The day that my youngest sister tells me this story, Carmen’s daughter tells another, not because we’re talking about Carmen. In fact, we haven’t shared the first story at all.  Carmen’s daughter has a two-year-old son. He was looking at a family picture taken when Carmen was alive. Carmen is in the photo. There’s Papa, he says, pointing to Carmen’s husband and my niece’s father. There’s Uncle Gene, pointing to an uncle who is especially close to him. And then he points to Carmen. And there’s my angel, he says. My niece smiles when she tells me this. I find out she hasn’t taught him that, that more than likely he’s not seen a photo of Carmen before.

And finally, that being told, my niece has another story, of one of her brothers, very close to Carmen, her oldest. This son of Carmen has small daughters under five. One of the daughters touches his back in a place his mother–my sister, Carmen–used to touch often, an affectionate scratching place of old, a certain exact spot. (We mothers often scratch our sons’ backs because it is the only way they let us touch them after a certain age.) She told me to touch this and say hello, his lisping daughter tells him, and he becomes so upset–no one knows of this but him and his mother––that he jumps in his car and drives away as fast as he can.

There’s a song from the group Honey in the Rock. The dead are not dead, the lyrics go. They are in the fire that is dying, in the grasses that weep, in the whimpering rocks. Listen, listen, listen, the lyrics say. Carmen, we’re listening.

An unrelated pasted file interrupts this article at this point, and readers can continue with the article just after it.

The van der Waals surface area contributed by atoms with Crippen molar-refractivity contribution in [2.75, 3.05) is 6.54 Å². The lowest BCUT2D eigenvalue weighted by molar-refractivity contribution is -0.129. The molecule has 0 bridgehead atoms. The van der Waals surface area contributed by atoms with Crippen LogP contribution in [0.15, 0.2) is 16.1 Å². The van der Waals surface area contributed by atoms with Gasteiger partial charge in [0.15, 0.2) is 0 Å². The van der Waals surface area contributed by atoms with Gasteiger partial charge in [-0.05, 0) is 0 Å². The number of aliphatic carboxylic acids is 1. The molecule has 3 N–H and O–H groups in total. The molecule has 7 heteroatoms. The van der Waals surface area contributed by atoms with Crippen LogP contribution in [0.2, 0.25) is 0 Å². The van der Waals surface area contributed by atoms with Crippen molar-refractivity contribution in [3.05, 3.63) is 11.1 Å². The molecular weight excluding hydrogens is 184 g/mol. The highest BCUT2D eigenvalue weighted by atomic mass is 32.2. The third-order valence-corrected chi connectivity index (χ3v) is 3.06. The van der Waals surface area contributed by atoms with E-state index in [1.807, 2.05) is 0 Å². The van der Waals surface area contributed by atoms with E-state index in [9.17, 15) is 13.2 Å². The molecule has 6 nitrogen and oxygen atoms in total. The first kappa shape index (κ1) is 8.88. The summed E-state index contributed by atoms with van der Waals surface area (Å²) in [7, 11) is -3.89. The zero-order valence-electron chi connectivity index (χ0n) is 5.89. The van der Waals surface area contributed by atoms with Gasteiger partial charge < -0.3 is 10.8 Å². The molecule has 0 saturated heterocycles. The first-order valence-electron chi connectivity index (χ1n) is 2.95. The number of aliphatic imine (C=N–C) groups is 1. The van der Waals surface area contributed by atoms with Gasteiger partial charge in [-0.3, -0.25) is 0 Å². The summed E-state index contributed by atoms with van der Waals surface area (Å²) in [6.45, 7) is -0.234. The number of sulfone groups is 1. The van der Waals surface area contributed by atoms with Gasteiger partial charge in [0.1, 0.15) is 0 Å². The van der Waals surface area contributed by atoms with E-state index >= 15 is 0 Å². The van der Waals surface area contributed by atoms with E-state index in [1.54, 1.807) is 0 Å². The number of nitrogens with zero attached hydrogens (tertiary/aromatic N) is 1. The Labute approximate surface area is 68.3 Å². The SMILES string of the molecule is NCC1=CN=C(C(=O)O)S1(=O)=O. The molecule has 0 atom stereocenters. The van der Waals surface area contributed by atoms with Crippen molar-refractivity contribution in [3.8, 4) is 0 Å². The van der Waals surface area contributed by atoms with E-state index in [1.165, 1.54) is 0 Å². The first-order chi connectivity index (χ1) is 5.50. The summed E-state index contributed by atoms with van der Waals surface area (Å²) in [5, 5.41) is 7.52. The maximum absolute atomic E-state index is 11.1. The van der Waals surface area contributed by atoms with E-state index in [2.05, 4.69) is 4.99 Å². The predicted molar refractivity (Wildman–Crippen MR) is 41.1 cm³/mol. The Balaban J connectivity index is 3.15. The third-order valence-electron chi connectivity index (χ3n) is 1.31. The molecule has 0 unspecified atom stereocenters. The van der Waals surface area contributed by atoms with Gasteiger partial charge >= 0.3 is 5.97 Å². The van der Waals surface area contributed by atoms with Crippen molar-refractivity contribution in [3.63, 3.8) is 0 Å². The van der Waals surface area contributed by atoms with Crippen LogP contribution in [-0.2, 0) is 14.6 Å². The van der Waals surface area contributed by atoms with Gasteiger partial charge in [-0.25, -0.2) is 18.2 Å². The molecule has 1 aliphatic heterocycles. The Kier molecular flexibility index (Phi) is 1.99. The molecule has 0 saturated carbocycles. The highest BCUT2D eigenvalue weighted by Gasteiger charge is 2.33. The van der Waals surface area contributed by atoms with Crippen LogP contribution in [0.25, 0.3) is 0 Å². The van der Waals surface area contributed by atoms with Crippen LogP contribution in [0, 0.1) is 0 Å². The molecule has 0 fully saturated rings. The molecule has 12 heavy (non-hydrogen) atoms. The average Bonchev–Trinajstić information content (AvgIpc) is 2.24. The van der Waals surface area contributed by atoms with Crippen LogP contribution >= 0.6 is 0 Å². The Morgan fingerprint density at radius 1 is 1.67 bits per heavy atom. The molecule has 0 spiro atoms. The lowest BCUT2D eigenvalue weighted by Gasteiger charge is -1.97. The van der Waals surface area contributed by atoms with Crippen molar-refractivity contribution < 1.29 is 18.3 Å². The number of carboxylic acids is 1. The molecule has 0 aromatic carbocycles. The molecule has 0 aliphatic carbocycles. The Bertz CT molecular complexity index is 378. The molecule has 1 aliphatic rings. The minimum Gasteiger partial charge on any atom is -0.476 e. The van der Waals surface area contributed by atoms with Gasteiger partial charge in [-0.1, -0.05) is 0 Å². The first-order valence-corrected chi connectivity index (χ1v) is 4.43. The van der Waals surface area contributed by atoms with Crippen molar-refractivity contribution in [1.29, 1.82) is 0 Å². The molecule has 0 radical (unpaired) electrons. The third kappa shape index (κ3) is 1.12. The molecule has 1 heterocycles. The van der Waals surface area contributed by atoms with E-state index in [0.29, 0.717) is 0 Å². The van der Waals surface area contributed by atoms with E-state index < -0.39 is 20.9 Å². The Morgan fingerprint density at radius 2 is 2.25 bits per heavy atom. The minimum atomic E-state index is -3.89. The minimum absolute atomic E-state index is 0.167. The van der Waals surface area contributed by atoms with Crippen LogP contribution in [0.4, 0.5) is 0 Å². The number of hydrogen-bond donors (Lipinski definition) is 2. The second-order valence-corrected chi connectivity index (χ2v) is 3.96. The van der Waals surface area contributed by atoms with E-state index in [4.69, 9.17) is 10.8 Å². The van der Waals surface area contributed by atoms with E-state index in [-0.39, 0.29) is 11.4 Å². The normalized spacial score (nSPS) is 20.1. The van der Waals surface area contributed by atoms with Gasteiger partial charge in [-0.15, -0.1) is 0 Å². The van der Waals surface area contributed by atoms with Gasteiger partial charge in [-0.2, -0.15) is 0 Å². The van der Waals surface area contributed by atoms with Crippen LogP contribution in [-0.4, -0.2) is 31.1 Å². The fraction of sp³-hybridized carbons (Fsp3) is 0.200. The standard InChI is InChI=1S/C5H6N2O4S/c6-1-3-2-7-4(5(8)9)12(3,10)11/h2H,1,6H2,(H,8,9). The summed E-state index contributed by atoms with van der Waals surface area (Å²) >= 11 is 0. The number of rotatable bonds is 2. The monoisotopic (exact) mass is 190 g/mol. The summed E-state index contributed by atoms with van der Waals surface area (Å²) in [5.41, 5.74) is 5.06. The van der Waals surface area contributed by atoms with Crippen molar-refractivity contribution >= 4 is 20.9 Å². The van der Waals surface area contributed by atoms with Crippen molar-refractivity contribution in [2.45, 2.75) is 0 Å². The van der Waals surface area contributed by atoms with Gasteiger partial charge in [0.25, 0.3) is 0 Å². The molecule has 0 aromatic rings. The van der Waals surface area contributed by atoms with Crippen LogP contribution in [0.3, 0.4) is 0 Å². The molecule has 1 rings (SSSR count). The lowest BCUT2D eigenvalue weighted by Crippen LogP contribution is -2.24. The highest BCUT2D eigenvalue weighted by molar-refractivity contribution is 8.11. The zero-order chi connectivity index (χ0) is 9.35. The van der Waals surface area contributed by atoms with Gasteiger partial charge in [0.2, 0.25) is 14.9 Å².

For you, Carmen

CarmenMy second novel was just reprinted, and it gives me another chance to say, I love you, little sister, this is for you. My sister died in 1995. She was 42 and left six children behind her, the youngest five, the oldest 20. I’ve never seen anyone die finer than she did. No blame, no recriminations, just a digging in to love harder.This new edition of Now Face to Face (it came out in January from Three Rivers Press) includes scenes I took out of the original manuscript. They were about a character dying, and I couldn’t bear for my sister, who really was dying, to read my imaginary death scenes. So I reworked the book and deleted those scenes.But now it’s been ten years. And there is a reprint. So the scenes are included in an afterward, which I dedicated to my sister. And this, too, this blog, this writing life, is for you, Carmen. You were beautiful. I love you. Karleen